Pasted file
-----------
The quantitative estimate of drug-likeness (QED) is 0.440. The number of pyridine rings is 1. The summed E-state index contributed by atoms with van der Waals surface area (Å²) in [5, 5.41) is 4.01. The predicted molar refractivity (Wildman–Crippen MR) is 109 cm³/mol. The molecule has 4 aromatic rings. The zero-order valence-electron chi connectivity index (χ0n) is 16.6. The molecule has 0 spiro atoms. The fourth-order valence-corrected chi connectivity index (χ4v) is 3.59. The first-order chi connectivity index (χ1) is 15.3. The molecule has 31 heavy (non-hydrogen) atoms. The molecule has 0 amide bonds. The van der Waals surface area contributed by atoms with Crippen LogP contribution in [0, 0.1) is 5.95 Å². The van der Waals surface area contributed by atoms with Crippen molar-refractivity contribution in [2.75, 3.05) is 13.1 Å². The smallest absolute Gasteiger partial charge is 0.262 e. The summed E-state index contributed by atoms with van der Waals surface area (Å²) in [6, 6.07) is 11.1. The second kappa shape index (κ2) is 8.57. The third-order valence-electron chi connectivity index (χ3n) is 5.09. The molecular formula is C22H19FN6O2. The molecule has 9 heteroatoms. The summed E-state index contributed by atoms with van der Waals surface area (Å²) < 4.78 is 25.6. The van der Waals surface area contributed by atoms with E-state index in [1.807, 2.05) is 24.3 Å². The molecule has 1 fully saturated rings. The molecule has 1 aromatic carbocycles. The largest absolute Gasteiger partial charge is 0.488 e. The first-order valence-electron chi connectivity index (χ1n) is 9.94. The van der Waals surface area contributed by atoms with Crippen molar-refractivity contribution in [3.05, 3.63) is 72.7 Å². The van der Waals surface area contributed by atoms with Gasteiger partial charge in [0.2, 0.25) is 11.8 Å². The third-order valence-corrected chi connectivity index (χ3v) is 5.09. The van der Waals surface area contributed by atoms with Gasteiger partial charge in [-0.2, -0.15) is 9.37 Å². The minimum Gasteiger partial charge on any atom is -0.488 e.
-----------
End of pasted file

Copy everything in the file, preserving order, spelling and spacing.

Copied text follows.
The quantitative estimate of drug-likeness (QED) is 0.440. The number of pyridine rings is 1. The summed E-state index contributed by atoms with van der Waals surface area (Å²) in [5, 5.41) is 4.01. The predicted molar refractivity (Wildman–Crippen MR) is 109 cm³/mol. The molecule has 4 aromatic rings. The zero-order valence-electron chi connectivity index (χ0n) is 16.6. The molecule has 0 spiro atoms. The fourth-order valence-corrected chi connectivity index (χ4v) is 3.59. The first-order chi connectivity index (χ1) is 15.3. The molecule has 31 heavy (non-hydrogen) atoms. The molecule has 0 amide bonds. The van der Waals surface area contributed by atoms with Crippen LogP contribution in [0, 0.1) is 5.95 Å². The van der Waals surface area contributed by atoms with Crippen molar-refractivity contribution in [2.75, 3.05) is 13.1 Å². The smallest absolute Gasteiger partial charge is 0.262 e. The summed E-state index contributed by atoms with van der Waals surface area (Å²) in [6, 6.07) is 11.1. The second kappa shape index (κ2) is 8.57. The third-order valence-electron chi connectivity index (χ3n) is 5.09. The molecular formula is C22H19FN6O2. The molecule has 9 heteroatoms. The summed E-state index contributed by atoms with van der Waals surface area (Å²) < 4.78 is 25.6. The van der Waals surface area contributed by atoms with E-state index in [1.807, 2.05) is 24.3 Å². The molecule has 1 fully saturated rings. The molecule has 1 aromatic carbocycles. The largest absolute Gasteiger partial charge is 0.488 e. The first-order valence-electron chi connectivity index (χ1n) is 9.94. The van der Waals surface area contributed by atoms with Crippen molar-refractivity contribution in [3.05, 3.63) is 72.7 Å². The van der Waals surface area contributed by atoms with Gasteiger partial charge in [0.2, 0.25) is 11.8 Å². The third-order valence-corrected chi connectivity index (χ3v) is 5.09. The van der Waals surface area contributed by atoms with Gasteiger partial charge in [-0.2, -0.15) is 9.37 Å². The minimum Gasteiger partial charge on any atom is -0.488 e.